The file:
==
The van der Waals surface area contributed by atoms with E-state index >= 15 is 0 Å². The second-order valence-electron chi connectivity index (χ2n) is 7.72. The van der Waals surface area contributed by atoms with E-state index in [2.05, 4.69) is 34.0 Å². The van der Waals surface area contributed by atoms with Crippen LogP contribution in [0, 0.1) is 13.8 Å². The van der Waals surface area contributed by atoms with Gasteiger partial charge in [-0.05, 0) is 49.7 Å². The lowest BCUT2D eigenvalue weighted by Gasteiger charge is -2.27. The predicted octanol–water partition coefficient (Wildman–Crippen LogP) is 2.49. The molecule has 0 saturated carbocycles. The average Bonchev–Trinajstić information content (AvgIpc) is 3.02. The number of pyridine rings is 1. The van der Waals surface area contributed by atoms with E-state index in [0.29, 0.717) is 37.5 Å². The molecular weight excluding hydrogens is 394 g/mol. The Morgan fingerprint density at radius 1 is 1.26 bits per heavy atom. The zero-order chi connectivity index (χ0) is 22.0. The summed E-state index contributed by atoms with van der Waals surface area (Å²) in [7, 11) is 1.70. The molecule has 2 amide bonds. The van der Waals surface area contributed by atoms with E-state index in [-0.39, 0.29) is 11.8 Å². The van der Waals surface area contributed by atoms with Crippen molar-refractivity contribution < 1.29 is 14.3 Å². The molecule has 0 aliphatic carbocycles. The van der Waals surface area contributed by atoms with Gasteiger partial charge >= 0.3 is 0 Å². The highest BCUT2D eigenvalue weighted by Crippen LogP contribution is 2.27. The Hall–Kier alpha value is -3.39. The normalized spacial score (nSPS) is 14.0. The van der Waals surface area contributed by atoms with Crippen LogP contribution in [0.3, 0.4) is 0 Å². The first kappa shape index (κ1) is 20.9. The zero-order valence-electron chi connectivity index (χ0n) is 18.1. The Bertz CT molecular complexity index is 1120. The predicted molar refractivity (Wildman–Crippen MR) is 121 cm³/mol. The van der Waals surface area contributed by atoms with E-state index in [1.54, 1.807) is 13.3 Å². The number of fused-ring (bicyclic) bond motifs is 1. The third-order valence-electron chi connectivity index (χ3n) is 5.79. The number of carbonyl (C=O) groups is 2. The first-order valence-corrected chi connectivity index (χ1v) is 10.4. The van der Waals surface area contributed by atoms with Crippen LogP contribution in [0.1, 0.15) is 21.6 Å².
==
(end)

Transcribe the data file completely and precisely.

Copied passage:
The van der Waals surface area contributed by atoms with E-state index >= 15 is 0 Å². The second-order valence-electron chi connectivity index (χ2n) is 7.72. The van der Waals surface area contributed by atoms with E-state index in [2.05, 4.69) is 34.0 Å². The van der Waals surface area contributed by atoms with Crippen LogP contribution in [0, 0.1) is 13.8 Å². The van der Waals surface area contributed by atoms with Gasteiger partial charge in [-0.05, 0) is 49.7 Å². The lowest BCUT2D eigenvalue weighted by Gasteiger charge is -2.27. The predicted octanol–water partition coefficient (Wildman–Crippen LogP) is 2.49. The molecule has 0 saturated carbocycles. The average Bonchev–Trinajstić information content (AvgIpc) is 3.02. The number of pyridine rings is 1. The van der Waals surface area contributed by atoms with E-state index in [0.29, 0.717) is 37.5 Å². The molecular weight excluding hydrogens is 394 g/mol. The Morgan fingerprint density at radius 1 is 1.26 bits per heavy atom. The zero-order chi connectivity index (χ0) is 22.0. The summed E-state index contributed by atoms with van der Waals surface area (Å²) in [7, 11) is 1.70. The molecule has 2 amide bonds. The van der Waals surface area contributed by atoms with E-state index in [-0.39, 0.29) is 11.8 Å². The van der Waals surface area contributed by atoms with Crippen molar-refractivity contribution < 1.29 is 14.3 Å². The molecule has 0 aliphatic carbocycles. The van der Waals surface area contributed by atoms with Gasteiger partial charge >= 0.3 is 0 Å². The highest BCUT2D eigenvalue weighted by Crippen LogP contribution is 2.27. The Hall–Kier alpha value is -3.39. The normalized spacial score (nSPS) is 14.0. The van der Waals surface area contributed by atoms with Crippen LogP contribution in [0.3, 0.4) is 0 Å². The first kappa shape index (κ1) is 20.9. The zero-order valence-electron chi connectivity index (χ0n) is 18.1. The Bertz CT molecular complexity index is 1120. The predicted molar refractivity (Wildman–Crippen MR) is 121 cm³/mol. The van der Waals surface area contributed by atoms with E-state index in [1.54, 1.807) is 13.3 Å². The number of fused-ring (bicyclic) bond motifs is 1. The third-order valence-electron chi connectivity index (χ3n) is 5.79. The number of carbonyl (C=O) groups is 2. The first-order valence-corrected chi connectivity index (χ1v) is 10.4. The van der Waals surface area contributed by atoms with Crippen LogP contribution in [0.1, 0.15) is 21.6 Å².